2 mountains formerly known as Suicide Peaks gets new Dena’ina name
The north and south peaks have been renamed Yuyanq’ Ch’ex
PALMER, Alaska (KTUU) - The renaming of Anchorage’s North and South Suicide Peaks has officially been approved by the U.S. Board on Geographic Names in a unanimous vote that occurred on Oct. 13. The new name, Yuyanq’ Ch’ex, is derived from the Dena’ina language meaning “heaven’s breath” or “breath from above.”
The move was made after Bill Pagaran, President of the non-profit Carry the Cure, lobbied for the change over two years ago upon learning the desolate, now former, name.
“As someone that works in suicide prevention, I was horrified,” Pagaran said. “In the state where we have two, three, even four times the national average of suicide in our villages.”
Pagaran credits the overwhelming support from local organizations and Alaskan residents to the name change getting approved.
“This was definitely not an individual effort,” Pagaran stated. “There’s so many people that were so quick to sign in support of this name change.”
The name Yuyanq’ Ch’ex was gifted by elder Helen Dick, who according to Pagaran, is one of the only fluent speakers of Dena’ina alive in the state.
Throughout his efforts, Pagaran yielded an impressive amount of letters in support from organizations across the state. He also received over 1,500 signatures on a change.org petition. Pagaran’s progress did not go unnoticed by his son, Reign.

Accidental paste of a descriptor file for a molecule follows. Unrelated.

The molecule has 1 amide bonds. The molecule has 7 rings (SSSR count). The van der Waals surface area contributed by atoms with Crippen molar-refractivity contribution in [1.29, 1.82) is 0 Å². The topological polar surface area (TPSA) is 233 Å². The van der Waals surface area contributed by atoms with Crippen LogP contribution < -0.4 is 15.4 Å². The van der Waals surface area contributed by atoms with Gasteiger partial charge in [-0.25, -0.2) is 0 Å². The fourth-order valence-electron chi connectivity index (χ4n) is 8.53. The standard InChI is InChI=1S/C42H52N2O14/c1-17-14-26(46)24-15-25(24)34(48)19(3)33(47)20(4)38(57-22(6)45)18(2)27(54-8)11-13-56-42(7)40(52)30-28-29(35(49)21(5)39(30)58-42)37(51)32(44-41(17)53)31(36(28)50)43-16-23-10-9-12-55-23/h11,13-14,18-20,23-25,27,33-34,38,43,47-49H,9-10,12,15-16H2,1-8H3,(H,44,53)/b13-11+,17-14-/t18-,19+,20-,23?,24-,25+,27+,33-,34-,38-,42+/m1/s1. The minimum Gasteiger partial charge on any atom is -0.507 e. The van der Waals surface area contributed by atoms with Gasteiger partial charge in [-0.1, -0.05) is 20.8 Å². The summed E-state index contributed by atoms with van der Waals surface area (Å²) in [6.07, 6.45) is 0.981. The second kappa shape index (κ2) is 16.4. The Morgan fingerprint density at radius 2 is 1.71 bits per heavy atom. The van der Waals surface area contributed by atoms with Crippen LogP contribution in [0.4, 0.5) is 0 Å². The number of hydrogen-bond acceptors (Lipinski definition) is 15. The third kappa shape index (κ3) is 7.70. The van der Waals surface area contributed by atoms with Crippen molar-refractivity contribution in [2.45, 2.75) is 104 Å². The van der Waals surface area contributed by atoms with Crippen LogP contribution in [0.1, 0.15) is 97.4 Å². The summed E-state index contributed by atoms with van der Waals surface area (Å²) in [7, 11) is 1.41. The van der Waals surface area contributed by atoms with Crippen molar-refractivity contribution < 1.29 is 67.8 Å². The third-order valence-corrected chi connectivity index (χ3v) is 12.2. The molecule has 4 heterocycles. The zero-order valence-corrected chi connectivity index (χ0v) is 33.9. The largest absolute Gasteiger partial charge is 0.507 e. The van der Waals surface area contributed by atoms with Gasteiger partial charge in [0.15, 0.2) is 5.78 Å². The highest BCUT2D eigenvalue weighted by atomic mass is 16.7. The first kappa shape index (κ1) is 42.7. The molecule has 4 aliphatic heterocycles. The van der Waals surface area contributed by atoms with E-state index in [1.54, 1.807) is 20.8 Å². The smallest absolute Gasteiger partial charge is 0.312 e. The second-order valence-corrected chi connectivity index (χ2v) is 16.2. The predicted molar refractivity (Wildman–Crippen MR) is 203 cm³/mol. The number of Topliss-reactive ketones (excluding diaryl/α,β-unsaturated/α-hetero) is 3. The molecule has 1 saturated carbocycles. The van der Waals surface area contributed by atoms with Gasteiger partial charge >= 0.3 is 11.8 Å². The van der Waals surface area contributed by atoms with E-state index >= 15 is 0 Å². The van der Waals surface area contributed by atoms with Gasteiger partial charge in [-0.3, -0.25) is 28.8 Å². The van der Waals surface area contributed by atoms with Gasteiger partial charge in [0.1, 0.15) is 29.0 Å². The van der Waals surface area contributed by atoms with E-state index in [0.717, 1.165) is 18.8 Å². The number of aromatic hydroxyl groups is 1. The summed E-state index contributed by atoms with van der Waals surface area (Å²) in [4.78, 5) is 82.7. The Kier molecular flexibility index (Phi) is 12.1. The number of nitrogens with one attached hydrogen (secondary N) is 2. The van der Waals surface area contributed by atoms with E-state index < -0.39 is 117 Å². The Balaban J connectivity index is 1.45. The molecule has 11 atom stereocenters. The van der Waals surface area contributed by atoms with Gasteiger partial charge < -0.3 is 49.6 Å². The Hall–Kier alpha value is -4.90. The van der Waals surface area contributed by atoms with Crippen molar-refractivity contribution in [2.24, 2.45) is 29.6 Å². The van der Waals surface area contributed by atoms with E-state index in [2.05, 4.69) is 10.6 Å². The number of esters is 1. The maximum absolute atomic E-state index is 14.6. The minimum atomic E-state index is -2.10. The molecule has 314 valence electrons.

“I’ve been inspired by him for his passion to be able to pursue anything he’s doing, and more importantly for his heart for the community,” Reign said.
Reign knew the board had approved the renaming after Pagaran came home the day the vote was scheduled and immediately hugged his son.
“I was in a state of disbelief,” Reign recalled. “I know all the positive change to Alaskans that can come as a result of this name change.”
Both Pagaran and Reign wanted the name of the twin Chugach Mountains to reflect hope over tragedy in regard to its people.
“If we as Alaskans, with the names of our geographical features, have potential to make a statement reflecting Alaska — like what is Alaska to someone from Colorado or someone from California who comes in and visits,” Reign said. “We want to reflect what our intentions are as Alaskans and what we hope for the mental state of our people.”
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